their values of Qa. The result is an ordered list of contacts that is
   used by the proxy.

   If there were no URIs in the target set after the application of the
   processing in this section, and the caller preferences were based on
   implicit preferences (Section 7.2.2), the processing in this section
   is discarded, and the original target set, ordered by their original
   q-values, is used.

      This handles the case where implicit preferences for the method or
      event packages resulted in the elimination of all potential
      targets. By going back to the original target set, those URIs will
      be tried, and result in the generation of a 405 or 489. The UAC
      can then use this information to try again, or report the error to
      the user. Without reverting to the original target set, the UAC
      would see a 480 response, and have no knowledge of why their
      request failed. Of course, the target set can also be empty after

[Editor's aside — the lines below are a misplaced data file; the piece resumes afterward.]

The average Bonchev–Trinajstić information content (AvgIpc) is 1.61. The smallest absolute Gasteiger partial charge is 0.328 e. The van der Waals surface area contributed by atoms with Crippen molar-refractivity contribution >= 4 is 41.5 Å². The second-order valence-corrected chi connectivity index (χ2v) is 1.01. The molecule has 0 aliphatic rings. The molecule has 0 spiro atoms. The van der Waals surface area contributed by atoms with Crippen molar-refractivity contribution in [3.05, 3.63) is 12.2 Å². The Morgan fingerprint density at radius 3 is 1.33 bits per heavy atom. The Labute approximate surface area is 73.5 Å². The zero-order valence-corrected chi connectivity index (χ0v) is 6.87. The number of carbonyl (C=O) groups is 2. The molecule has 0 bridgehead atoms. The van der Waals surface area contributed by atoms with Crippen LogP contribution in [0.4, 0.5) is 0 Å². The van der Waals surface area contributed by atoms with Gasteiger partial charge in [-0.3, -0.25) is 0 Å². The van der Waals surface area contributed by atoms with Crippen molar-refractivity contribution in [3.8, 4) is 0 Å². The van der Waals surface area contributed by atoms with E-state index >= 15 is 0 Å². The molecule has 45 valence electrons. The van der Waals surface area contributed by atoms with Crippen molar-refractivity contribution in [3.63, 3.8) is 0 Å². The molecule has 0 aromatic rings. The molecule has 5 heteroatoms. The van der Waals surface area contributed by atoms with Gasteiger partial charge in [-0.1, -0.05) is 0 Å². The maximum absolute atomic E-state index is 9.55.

the application of explicit preferences. This will result in the
      generation of a 480 by the proxy. This behavior is acceptable, and
      indeed, desirable in the case of explicit preferences. When the
      caller makes an explicit preference, it is agreeing that its
      request might fail because of a preference mismatch. One might try
      to return an error indicating the capabilities of the callee, so
      that the caller could perhaps try again. However, doing so results
      in the leaking of potentially sensitive information to the caller
      without authorization from the callee, and therefore this
      specification does not provide a means for it.

   If a proxy server is recursing, it adds the Contact header fields
   returned in the redirect responses to the target set, and re-applies